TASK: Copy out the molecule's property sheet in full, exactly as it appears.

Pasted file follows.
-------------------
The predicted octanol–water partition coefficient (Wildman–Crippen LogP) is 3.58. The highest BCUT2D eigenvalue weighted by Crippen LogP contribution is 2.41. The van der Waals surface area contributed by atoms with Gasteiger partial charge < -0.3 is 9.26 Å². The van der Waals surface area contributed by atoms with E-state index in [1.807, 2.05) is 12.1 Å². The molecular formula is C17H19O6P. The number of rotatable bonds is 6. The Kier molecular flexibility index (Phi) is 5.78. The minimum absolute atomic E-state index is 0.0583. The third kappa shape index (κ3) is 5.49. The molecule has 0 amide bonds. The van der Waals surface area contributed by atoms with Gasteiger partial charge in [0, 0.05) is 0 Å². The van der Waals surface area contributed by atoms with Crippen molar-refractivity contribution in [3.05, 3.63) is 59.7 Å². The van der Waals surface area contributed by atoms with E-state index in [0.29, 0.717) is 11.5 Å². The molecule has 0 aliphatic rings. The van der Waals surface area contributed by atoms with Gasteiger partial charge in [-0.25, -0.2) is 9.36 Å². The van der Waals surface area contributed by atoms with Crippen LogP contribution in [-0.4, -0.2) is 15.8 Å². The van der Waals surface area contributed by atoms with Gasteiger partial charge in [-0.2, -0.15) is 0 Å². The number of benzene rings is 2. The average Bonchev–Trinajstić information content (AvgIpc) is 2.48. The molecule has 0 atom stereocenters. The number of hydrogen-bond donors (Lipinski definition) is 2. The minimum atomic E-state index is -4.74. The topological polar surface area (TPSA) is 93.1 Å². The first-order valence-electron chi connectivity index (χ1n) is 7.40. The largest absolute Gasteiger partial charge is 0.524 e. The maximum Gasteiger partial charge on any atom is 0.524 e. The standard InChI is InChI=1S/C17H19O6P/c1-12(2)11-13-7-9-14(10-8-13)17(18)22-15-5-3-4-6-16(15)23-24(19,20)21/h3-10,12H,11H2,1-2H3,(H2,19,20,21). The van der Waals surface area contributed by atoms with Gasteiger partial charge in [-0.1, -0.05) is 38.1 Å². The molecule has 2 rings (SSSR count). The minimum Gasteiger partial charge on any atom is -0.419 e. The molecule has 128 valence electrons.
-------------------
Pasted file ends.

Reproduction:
The predicted octanol–water partition coefficient (Wildman–Crippen LogP) is 3.58. The highest BCUT2D eigenvalue weighted by Crippen LogP contribution is 2.41. The van der Waals surface area contributed by atoms with Gasteiger partial charge < -0.3 is 9.26 Å². The van der Waals surface area contributed by atoms with E-state index in [1.807, 2.05) is 12.1 Å². The molecular formula is C17H19O6P. The number of rotatable bonds is 6. The Kier molecular flexibility index (Phi) is 5.78. The minimum absolute atomic E-state index is 0.0583. The third kappa shape index (κ3) is 5.49. The molecule has 0 amide bonds. The van der Waals surface area contributed by atoms with Gasteiger partial charge in [0, 0.05) is 0 Å². The van der Waals surface area contributed by atoms with Crippen molar-refractivity contribution in [3.05, 3.63) is 59.7 Å². The van der Waals surface area contributed by atoms with E-state index in [0.29, 0.717) is 11.5 Å². The molecule has 0 aliphatic rings. The van der Waals surface area contributed by atoms with Gasteiger partial charge in [-0.25, -0.2) is 9.36 Å². The van der Waals surface area contributed by atoms with Crippen LogP contribution in [-0.4, -0.2) is 15.8 Å². The van der Waals surface area contributed by atoms with Gasteiger partial charge in [-0.2, -0.15) is 0 Å². The number of benzene rings is 2. The average Bonchev–Trinajstić information content (AvgIpc) is 2.48. The molecule has 0 atom stereocenters. The number of hydrogen-bond donors (Lipinski definition) is 2. The minimum atomic E-state index is -4.74. The topological polar surface area (TPSA) is 93.1 Å². The first-order valence-electron chi connectivity index (χ1n) is 7.40. The largest absolute Gasteiger partial charge is 0.524 e. The maximum Gasteiger partial charge on any atom is 0.524 e. The standard InChI is InChI=1S/C17H19O6P/c1-12(2)11-13-7-9-14(10-8-13)17(18)22-15-5-3-4-6-16(15)23-24(19,20)21/h3-10,12H,11H2,1-2H3,(H2,19,20,21). The van der Waals surface area contributed by atoms with Gasteiger partial charge in [-0.1, -0.05) is 38.1 Å². The molecule has 2 rings (SSSR count). The minimum Gasteiger partial charge on any atom is -0.419 e. The molecule has 128 valence electrons.